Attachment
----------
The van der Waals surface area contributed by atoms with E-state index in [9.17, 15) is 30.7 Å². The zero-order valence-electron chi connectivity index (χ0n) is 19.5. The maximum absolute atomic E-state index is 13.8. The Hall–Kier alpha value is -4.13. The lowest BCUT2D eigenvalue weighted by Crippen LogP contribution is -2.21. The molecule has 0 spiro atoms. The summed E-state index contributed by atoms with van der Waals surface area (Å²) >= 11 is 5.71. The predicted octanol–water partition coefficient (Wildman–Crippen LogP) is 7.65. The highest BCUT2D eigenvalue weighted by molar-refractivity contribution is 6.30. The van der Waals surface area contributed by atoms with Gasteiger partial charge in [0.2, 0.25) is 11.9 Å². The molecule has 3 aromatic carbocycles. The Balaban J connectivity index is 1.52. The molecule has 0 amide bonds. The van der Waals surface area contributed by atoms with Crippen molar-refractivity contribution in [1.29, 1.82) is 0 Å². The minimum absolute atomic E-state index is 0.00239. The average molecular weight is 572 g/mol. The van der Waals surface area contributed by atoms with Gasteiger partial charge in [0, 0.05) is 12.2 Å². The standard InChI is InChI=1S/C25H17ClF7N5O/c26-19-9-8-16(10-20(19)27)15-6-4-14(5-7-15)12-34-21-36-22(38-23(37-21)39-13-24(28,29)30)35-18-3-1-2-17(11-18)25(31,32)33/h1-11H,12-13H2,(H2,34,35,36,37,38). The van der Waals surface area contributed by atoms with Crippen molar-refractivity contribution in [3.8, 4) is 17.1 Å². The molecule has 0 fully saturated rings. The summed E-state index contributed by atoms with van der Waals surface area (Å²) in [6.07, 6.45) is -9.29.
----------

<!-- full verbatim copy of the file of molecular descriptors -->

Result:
The van der Waals surface area contributed by atoms with E-state index in [9.17, 15) is 30.7 Å². The zero-order valence-electron chi connectivity index (χ0n) is 19.5. The maximum absolute atomic E-state index is 13.8. The Hall–Kier alpha value is -4.13. The lowest BCUT2D eigenvalue weighted by Crippen LogP contribution is -2.21. The molecule has 0 spiro atoms. The summed E-state index contributed by atoms with van der Waals surface area (Å²) >= 11 is 5.71. The predicted octanol–water partition coefficient (Wildman–Crippen LogP) is 7.65. The highest BCUT2D eigenvalue weighted by molar-refractivity contribution is 6.30. The van der Waals surface area contributed by atoms with Gasteiger partial charge in [0.2, 0.25) is 11.9 Å². The molecule has 3 aromatic carbocycles. The Balaban J connectivity index is 1.52. The molecule has 0 amide bonds. The van der Waals surface area contributed by atoms with Crippen molar-refractivity contribution in [1.29, 1.82) is 0 Å². The minimum absolute atomic E-state index is 0.00239. The average molecular weight is 572 g/mol. The van der Waals surface area contributed by atoms with Gasteiger partial charge in [0, 0.05) is 12.2 Å². The standard InChI is InChI=1S/C25H17ClF7N5O/c26-19-9-8-16(10-20(19)27)15-6-4-14(5-7-15)12-34-21-36-22(38-23(37-21)39-13-24(28,29)30)35-18-3-1-2-17(11-18)25(31,32)33/h1-11H,12-13H2,(H2,34,35,36,37,38). The van der Waals surface area contributed by atoms with Crippen molar-refractivity contribution in [3.8, 4) is 17.1 Å². The molecule has 0 fully saturated rings. The summed E-state index contributed by atoms with van der Waals surface area (Å²) in [6.07, 6.45) is -9.29.